Saturday, November 7, 2015

Unsettled and Changing

People wish to be settled.
It is only as far as they are unsettled that there is any hope for them. 
Ralph Waldo Emerson

The cost of a thing is the amount of what I will call life
which is required to be exchanged for it, immediately or in the long run.
Henry David Thoreau, Walden

Tell me, 
what is it you plan to do
with your one wild, precious life? 
Mary Oliver

We are born to fulfill a role in this world and then, hopefully, leave the world better than it was before we took our few precious breaths and then departed. Sometimes, we are thrust into these roles; sometimes, we fail to listen to our heart; and, sometimes, we flow with the river around us because it demands so little. 

But the day comes when, as Mary Oliver writes in "The Journey": 

One day you finally knew
what you had to do, and began,
though the voices around you
kept shouting
their bad advice--
though the whole house
began to tremble
and you felt the old tug
at your ankles.
"Mend my life!"
each voice cried.
But you didn't stop.
You knew what you had to do,
though the wind pried
with its stiff fingers
at the very foundations,
though their melancholy
was terrible.
It was already late
enough, and a wild night,
and the road full of fallen
branches and stones.
But little by little,
as you left their voices behind,
the stars began to burn
through the sheets of clouds,
and there was a new voice
which you slowly
recognized as your own,
that kept you company
as you strode deeper and deeper
into the world,
determined to do
the only thing you could do--
determined to save
the only life you could save.

 As for me, I am looking for the stars...  What about you?


  1. Love that quote by Thoreau, Matty. It says what I always try to tell others, you have to choose money or your life. It's always a tug of war. And what you need in one stage of your life, may not what you need in another. I think it helps that as you get older, your wants become less and less. Perhaps it is written in the Divine Plan? I believe that we all truly know what we need deep in our heart. Just have to have the courage to go out and get it.


    1. I agree with you, Jane. I knew what I wanted when I was 18, but fell for cultural pressures to be more aligned with society. While I have always been a little bit of a rebel, now I feel it more than ever. It is liberating, breathtaking, and inspiring... And scary as standing on a high boulder above a valley and looking down ... <3

  2. I was just talking to my daughter (who is now in her late 30s) that I didn't even really know who I was until I hit that age. I'd have to say with each decade after that (and now hitting 60), God is still cheering me on to be more and try more (but not by doing more!).

    1. I have to say, at 30 I felt my very best healthwise. However, I was not sure what I wanted from life. It was shortly after that I returned to college. While it was a good thing, I wonder what would have been my life if I had followed my bliss when I was 18....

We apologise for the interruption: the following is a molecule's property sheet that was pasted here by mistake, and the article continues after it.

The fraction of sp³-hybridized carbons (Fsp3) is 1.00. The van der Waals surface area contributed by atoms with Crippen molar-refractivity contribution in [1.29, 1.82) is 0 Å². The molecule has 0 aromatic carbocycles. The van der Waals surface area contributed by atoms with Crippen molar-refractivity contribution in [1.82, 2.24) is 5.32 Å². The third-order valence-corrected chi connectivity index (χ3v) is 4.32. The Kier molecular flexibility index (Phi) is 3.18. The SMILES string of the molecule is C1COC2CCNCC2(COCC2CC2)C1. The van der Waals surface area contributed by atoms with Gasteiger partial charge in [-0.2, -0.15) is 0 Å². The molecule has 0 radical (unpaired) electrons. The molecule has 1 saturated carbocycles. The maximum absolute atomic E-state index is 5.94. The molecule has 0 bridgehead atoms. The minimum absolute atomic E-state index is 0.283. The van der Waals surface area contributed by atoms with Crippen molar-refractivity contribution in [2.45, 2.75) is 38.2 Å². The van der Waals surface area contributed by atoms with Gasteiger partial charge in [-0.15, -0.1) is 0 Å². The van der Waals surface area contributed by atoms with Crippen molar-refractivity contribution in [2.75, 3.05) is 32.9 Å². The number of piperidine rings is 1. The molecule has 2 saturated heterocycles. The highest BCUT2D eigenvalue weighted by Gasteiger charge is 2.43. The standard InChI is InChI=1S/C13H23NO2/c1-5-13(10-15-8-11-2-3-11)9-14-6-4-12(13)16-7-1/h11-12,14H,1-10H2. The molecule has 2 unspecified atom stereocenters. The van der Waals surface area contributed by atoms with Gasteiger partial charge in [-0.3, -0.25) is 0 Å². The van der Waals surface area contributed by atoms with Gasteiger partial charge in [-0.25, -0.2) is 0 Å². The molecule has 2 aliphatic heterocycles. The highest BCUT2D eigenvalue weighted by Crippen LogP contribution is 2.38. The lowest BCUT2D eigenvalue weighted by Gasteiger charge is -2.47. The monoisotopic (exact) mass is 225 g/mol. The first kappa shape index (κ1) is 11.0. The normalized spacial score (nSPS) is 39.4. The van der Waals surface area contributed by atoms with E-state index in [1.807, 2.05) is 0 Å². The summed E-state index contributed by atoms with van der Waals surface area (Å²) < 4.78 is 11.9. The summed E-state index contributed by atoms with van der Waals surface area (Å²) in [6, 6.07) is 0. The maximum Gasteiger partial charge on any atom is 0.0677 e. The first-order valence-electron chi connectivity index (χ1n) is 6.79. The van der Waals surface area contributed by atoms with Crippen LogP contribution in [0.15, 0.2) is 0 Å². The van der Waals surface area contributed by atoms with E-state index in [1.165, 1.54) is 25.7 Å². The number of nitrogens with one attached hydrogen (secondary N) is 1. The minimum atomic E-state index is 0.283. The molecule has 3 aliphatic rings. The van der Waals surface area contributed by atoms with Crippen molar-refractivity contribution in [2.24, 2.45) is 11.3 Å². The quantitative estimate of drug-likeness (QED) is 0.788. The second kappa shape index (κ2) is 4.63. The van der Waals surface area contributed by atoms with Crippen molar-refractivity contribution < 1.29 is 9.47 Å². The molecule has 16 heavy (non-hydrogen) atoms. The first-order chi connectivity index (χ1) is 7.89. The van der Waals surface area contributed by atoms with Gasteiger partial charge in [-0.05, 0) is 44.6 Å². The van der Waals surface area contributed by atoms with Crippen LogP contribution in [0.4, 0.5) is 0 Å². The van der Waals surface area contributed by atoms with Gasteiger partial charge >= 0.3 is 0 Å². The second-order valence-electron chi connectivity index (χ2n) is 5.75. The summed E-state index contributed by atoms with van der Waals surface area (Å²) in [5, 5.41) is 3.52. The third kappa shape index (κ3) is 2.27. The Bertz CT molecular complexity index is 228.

3. For me what I should do, just bubbles out of me without me even noticing. And I could not stop it, anymore than I could stop the sun from rising xox Clarice

    1. Bubbles is the best word to describe you, Clarice! <3 You are so full of joy and life!

  4. Oh, this is wonderful, this poem by Mary Oliver. This is the first time I have encountered it, and it speaks to me where I am right now. This is so true!

    1. Hi Sarah! Welcome! I discovered this poem when I was in graduate school. It one of my favorites!

  5. I'm not even sure what I'm looking for - I just know there is something better and more soul satisfying out there than what the world tells me I need to find. The good news is that I am getting braver and stronger in my search.

    1. I know what you mean, Sandy. Sometimes I think I have been lied to by life! LOL For me, it is becoming doing what makes me happy in the morning. I had a friend who had cancer years ago. She said every morning she got up and quilted for 20 minutes; she loved it so much that she would call in sick from work saying that she was "too sick to come in." Eventually, she realized that doing what made her happy was better than going to an office and so she quit her job and started teaching quilting. She lived 20 years longer than she had her prognosis! Here's to our journey!

  6. What an inspiring post, makes me want to jump to my feet. I am going to take somewhat of a plunge this year, and those negative voices and that tug at my ankles...I know it well. But I, like you, am going to keep looking for those stars. Pam in Norway xx

    1. Hi Pam! So glad you dropped in! We inspire each other! Have a joyous peek at those stars!


Thanks for dropping in on the farm today! I enjoy your comments!